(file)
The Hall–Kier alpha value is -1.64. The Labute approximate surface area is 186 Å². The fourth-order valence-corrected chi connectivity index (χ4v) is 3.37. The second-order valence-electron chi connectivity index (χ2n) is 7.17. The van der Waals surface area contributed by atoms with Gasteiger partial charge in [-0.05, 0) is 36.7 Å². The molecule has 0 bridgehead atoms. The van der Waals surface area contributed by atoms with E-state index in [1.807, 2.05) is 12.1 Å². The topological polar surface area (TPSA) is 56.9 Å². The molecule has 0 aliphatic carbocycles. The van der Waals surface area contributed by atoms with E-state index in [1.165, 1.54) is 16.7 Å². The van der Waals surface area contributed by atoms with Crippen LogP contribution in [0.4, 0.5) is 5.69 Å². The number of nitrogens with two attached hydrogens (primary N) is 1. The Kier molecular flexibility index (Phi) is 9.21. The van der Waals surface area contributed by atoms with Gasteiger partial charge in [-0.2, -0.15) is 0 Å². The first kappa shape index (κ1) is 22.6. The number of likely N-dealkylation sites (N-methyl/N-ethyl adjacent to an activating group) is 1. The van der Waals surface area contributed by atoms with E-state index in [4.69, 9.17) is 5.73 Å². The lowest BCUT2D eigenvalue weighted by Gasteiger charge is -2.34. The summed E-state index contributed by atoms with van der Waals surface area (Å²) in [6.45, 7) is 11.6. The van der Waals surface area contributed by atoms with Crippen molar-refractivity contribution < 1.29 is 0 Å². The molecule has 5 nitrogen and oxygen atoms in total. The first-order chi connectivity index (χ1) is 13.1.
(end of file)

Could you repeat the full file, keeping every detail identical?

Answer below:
The Hall–Kier alpha value is -1.64. The Labute approximate surface area is 186 Å². The fourth-order valence-corrected chi connectivity index (χ4v) is 3.37. The second-order valence-electron chi connectivity index (χ2n) is 7.17. The van der Waals surface area contributed by atoms with Gasteiger partial charge in [-0.05, 0) is 36.7 Å². The molecule has 0 bridgehead atoms. The van der Waals surface area contributed by atoms with E-state index in [1.807, 2.05) is 12.1 Å². The topological polar surface area (TPSA) is 56.9 Å². The molecule has 0 aliphatic carbocycles. The van der Waals surface area contributed by atoms with E-state index in [1.165, 1.54) is 16.7 Å². The van der Waals surface area contributed by atoms with Crippen LogP contribution in [0.4, 0.5) is 5.69 Å². The number of nitrogens with two attached hydrogens (primary N) is 1. The Kier molecular flexibility index (Phi) is 9.21. The van der Waals surface area contributed by atoms with Gasteiger partial charge in [-0.2, -0.15) is 0 Å². The first kappa shape index (κ1) is 22.6. The number of likely N-dealkylation sites (N-methyl/N-ethyl adjacent to an activating group) is 1. The van der Waals surface area contributed by atoms with E-state index in [4.69, 9.17) is 5.73 Å². The lowest BCUT2D eigenvalue weighted by Gasteiger charge is -2.34. The summed E-state index contributed by atoms with van der Waals surface area (Å²) in [6.45, 7) is 11.6. The van der Waals surface area contributed by atoms with Crippen molar-refractivity contribution < 1.29 is 0 Å². The molecule has 5 nitrogen and oxygen atoms in total. The first-order chi connectivity index (χ1) is 13.1.